Scripture: “You received without paying; give without pay. Acquire no gold or silver or copper for your belts, no bag for your journey, or two tunics or sandals or a staff, for the laborer deserves his food. And whatever town or village you enter, find out who is worthy in it and stay there until you depart. As you enter the house, greet it. And if the house is worthy, let your peace come upon it, but if it is not worthy, let your peace return to you. And if anyone will not receive you or listen to your words, shake off the dust from your feet when you leave that house or town. Truly, I say to you, it will be more bearable on the day of judgment for the land of Sodom and Gomorrah than for that town.” Matthew 10:8b-15 ESV
Observation: Having established the goal of the Twelve’s mission (to restore peoples’ lives to shalom wholeness), Jesus outlines a five-part code of conduct when entering and leaving targeted communities (above verses). Specifically, they are to:
- labor free of charge;
- travel light;
- rely on the hospitality of those who receive them;
- express warm greetings and extend shalom peace to those who are worthy; and
- expediently recant their shalom blessings and renounce those homes and communities that reject their Gospel message (i.e., repent, the kingdom of God is near).
Jesus concludes his succinct and challenging instructions with the assurance that his disciples will rightfully repudiate fellow Israelites who reject the Good News because they have spurned their only means of forgiveness and salvation. Indeed, judgment will be worse for them than for Sodom and Gomorrah on judgment day because they have heard the Gospel from the lips of the Messiah’s messengers.
Takeaway: Jesus wants his apostles to grasp just how divisive his kingdom is. Thus, when the Twelve proclaim that it is near and ready to enter for those who repent of their sins and place wholehearted faith and trust in its King, many will dismiss the good news because it is scandalous: an affront to their wants and desires. Even some will feel threatened and respond with hostility and violence. We will delve deeper into this stark reality in tomorrow’s Daily Focus.
As for the above checklist, Jesus’ first disciples and subsequent generations fared better when they followed his guidelines. And we will, too. First, those who earn wages as ambassadors of Christ must resist profiteering. Billy Graham set a prudent example by establishing a board of trustees who approved his salary, and any donations received above his wages funded his evangelism association. Secondly, we must travel light in our missions work. Whether the church or missions communities, the goal is to reach the lost, not to build kingdom campuses. And while we should fully integrate into communities, we must not become immovable. It’s painful when the Lord uproots our deep-set roots.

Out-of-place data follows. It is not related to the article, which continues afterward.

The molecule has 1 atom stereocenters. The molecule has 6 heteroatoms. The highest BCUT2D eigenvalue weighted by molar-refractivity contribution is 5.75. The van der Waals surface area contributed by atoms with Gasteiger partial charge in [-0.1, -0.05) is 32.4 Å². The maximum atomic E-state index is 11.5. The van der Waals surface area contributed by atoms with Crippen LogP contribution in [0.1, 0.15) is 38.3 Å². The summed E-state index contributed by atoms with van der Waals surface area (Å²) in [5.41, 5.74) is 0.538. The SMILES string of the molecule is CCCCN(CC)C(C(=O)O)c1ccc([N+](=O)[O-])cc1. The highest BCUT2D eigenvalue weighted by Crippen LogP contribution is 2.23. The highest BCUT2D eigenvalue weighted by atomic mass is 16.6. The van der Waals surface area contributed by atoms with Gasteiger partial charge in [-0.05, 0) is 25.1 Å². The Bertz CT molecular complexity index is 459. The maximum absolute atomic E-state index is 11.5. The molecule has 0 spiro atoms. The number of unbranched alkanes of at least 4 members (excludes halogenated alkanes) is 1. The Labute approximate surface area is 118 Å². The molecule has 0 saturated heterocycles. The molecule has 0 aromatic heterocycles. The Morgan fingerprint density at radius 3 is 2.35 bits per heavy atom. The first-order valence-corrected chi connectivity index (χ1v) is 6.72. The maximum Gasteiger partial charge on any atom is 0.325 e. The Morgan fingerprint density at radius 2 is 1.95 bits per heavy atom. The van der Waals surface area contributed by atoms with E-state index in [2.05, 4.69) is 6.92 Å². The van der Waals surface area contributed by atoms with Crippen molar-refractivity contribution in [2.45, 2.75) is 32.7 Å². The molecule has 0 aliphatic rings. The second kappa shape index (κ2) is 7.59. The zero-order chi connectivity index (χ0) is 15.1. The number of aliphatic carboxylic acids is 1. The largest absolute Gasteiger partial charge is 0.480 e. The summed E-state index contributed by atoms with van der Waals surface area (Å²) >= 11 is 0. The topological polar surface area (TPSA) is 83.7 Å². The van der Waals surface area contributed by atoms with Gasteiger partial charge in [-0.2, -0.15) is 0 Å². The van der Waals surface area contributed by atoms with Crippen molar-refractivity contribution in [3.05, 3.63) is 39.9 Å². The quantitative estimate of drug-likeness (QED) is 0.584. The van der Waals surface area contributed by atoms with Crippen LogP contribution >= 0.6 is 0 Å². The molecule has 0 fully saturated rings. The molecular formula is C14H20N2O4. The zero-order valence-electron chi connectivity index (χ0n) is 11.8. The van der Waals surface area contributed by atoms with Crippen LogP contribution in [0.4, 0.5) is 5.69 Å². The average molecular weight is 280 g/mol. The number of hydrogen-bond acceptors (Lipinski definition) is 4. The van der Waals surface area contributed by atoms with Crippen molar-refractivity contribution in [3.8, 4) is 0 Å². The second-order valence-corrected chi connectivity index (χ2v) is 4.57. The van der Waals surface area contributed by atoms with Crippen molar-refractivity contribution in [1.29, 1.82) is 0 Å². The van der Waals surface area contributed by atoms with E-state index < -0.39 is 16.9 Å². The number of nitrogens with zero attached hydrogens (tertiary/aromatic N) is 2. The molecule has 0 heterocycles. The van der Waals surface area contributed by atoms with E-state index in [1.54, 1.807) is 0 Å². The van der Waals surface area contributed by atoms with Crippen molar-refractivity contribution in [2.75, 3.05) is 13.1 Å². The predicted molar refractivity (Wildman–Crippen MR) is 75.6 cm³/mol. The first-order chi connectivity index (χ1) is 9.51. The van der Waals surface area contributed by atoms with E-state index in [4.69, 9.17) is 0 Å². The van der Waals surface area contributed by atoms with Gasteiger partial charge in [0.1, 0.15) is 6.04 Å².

Third, as in ancient times, hospitality is still central to sharing the Gospel. Whether the host or visitor, we need to foster a sense of grace and peace that invites people to move toward us. Fourth, we must discern when we have done all we can and move on when others are resistant. If we linger too long (often due to pride or fear of failure), it will not go well for them or us. So we give them to God (understanding that we have not failed but have done all we can to this point) and follow his Holy Spirit’s lead to others who may be receptive.
Lastly, in our post-resurrection era, while we need not recant blessings nor pass judgment on those who reject the Gospel, we would do well to continue to pray for them: that they would come to the end of their resources and discover the joy of their salvation. And, of course, we pray for ourselves: that we would be ready to lean in again as the Holy Spirit leads. It’s a Gospel fitness program that has been proven successful for two millennia!
Prayer: Father God, we thank you for your Son who incarnated the Good News of the Kingdom of God and granted us the privilege to proclaim it on his behalf. So would you please help us follow the Holy Spirit’s lead in following Christ’s guidelines so that we might be fit for Gospel service to grow his kingdom and glorify his name? Amen.
Rev. Gordon Green, M.Div., M.A. Counseling